It’s fourteen years since Dave Richardson, then ICC general manager, floated an imaginative scheme for a three-tier, 20-team structure for Test cricket.
There would be an eight-team Test championship, with two divisions of six teams below it and with challenge-match-based promotion and relegation between the three divisions.
Such radicalism was, of course, doomed, but out of Richardson’s scheme came the Intercontinental Cup, the first-class competition between the leading Associates which flourished for fifteen years and has now been cut loose by the ICC.
Twelve years later Richardson, by now ICC Chief Executive and who may in due course prove to have been one of cricket’s most creative, if ultimately unsuccessful, thinkers, was promoting the idea of ‘a proper league system which will grow interest and make every series more relevant,’ with two divisions of seven and five teams respectively and some form of promotion and relegation.
That, too, was too ambitious for Richardson’s masters, and we have wound up with the present mess of twelve-team Test rankings, nine teams playing for a Test championship and the other three consigned to a sort of lean-to structure, an arrangement which had as much to do with relegating Zimbabwe as with elevating Ireland and Afghanistan.
Much of the explanation, no doubt, lies in the money, in the intransigent desire of cricket’s warlords to maximise their countries’ share of the game’s available resources, at the expense of those with little power and influence, but there are other, subtler factors at work as well.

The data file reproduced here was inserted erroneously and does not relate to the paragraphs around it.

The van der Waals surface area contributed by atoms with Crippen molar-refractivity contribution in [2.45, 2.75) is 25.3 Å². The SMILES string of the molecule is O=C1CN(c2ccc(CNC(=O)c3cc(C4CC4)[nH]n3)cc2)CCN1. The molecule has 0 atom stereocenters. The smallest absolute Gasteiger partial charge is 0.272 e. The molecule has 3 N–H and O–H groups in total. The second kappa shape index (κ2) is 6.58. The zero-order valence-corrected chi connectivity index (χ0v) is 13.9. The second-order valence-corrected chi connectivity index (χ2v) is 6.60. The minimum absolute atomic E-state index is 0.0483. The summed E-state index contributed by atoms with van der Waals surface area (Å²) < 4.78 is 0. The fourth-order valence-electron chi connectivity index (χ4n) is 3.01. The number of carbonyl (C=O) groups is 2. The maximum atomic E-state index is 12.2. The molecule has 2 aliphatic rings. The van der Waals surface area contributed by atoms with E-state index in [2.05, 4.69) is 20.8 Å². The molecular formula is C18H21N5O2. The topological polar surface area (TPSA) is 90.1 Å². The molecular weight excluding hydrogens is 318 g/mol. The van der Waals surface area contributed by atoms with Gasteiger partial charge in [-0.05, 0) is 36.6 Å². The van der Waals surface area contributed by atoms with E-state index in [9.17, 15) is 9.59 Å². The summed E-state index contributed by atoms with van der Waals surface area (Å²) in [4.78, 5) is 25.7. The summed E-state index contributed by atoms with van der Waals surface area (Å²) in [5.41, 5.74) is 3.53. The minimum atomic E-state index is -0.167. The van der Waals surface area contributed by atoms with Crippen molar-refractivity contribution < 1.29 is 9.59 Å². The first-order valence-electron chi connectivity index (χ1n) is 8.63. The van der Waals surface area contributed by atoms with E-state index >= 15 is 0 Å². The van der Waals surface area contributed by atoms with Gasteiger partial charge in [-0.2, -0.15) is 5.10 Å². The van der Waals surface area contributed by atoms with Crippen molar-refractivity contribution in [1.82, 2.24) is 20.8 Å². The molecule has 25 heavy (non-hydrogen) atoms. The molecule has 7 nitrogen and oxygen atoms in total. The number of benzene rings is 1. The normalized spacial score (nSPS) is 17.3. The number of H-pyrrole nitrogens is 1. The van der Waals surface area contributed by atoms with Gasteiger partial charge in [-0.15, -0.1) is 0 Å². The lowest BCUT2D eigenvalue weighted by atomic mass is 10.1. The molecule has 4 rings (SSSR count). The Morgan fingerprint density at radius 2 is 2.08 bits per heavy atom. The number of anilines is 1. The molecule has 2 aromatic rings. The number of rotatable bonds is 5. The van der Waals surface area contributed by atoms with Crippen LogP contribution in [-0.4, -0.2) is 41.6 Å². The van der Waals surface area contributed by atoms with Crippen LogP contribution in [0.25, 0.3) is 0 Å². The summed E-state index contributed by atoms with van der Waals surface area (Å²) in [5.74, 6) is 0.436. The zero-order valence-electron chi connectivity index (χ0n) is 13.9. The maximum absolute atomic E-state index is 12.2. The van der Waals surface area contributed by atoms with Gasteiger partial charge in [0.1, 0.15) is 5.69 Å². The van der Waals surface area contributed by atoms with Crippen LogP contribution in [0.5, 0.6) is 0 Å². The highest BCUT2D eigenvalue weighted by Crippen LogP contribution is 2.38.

And one of those is the strange, almost mystical quality which adheres to the term ‘Test cricket’.
It was not always so: the origins of the term are not entirely clear, but it is evident that the very first Test matches were not so called at the time, and that that tell-tale capital-T took some years to attach itself to the description of a match between England and Australia, or a little later, between either of those countries and South Africa.
No-one seems ever to have considered applying the term to the matches between Canada and the USA, which long pre-dated the rivalry of England and Australia.
Then the three Test countries set up the Imperial Cricket Conference, and Test status became inseparable from membership of that august body.
Even then, it lacked some of the mystique it has since acquired – how, otherwise, would it have been possible for England to be playing two Tests simultaneously, in the West Indies and New Zealand, in January and February 1930?
Test matches have been played over three, four, five, six and unlimited numbers of days, on matting wickets as well as turf.
The hypocrisy of the official definition of a Test was exposed in 1961, when South Africa left the Commonwealth and thereby lost its right to membership of the ICC, and Australia, England and New Zealand announced that they would continue to regard their matches against the South Africans as Tests.
And over the next four decades, as cricket’s balance of power shifted inexorably towards the BCCI and its allies, the expansion of Test status to include Sri Lanka, Zimbabwe and, ultimately but prematurely, Bangladesh had much more to do with the building of political alliances than some magical quality or bundle of qualities.